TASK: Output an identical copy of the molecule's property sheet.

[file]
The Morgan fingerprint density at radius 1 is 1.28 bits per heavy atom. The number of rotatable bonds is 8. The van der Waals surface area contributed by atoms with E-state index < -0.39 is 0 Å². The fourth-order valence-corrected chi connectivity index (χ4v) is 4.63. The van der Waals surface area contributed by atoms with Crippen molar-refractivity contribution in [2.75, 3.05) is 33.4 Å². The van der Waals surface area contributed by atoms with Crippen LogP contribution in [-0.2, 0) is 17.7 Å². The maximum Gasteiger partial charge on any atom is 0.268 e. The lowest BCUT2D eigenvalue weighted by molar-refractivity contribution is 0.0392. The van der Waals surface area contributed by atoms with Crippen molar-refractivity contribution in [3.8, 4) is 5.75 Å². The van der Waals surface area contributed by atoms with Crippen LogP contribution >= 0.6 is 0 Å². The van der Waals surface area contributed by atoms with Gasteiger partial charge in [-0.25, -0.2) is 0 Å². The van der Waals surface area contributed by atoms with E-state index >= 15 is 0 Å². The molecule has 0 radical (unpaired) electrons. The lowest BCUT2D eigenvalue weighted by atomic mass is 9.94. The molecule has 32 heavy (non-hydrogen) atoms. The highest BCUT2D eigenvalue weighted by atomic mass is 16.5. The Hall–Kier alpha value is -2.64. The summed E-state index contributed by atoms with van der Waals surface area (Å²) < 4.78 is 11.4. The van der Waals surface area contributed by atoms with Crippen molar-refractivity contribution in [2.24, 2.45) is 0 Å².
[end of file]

The Morgan fingerprint density at radius 1 is 1.28 bits per heavy atom. The number of rotatable bonds is 8. The van der Waals surface area contributed by atoms with E-state index < -0.39 is 0 Å². The fourth-order valence-corrected chi connectivity index (χ4v) is 4.63. The van der Waals surface area contributed by atoms with Crippen molar-refractivity contribution in [2.75, 3.05) is 33.4 Å². The van der Waals surface area contributed by atoms with Crippen LogP contribution in [-0.2, 0) is 17.7 Å². The maximum Gasteiger partial charge on any atom is 0.268 e. The lowest BCUT2D eigenvalue weighted by molar-refractivity contribution is 0.0392. The van der Waals surface area contributed by atoms with Crippen molar-refractivity contribution in [3.8, 4) is 5.75 Å². The van der Waals surface area contributed by atoms with Crippen LogP contribution >= 0.6 is 0 Å². The van der Waals surface area contributed by atoms with Gasteiger partial charge in [-0.25, -0.2) is 0 Å². The van der Waals surface area contributed by atoms with E-state index >= 15 is 0 Å². The molecule has 0 radical (unpaired) electrons. The lowest BCUT2D eigenvalue weighted by atomic mass is 9.94. The molecule has 32 heavy (non-hydrogen) atoms. The highest BCUT2D eigenvalue weighted by atomic mass is 16.5. The Hall–Kier alpha value is -2.64. The summed E-state index contributed by atoms with van der Waals surface area (Å²) < 4.78 is 11.4. The van der Waals surface area contributed by atoms with Crippen molar-refractivity contribution in [2.24, 2.45) is 0 Å².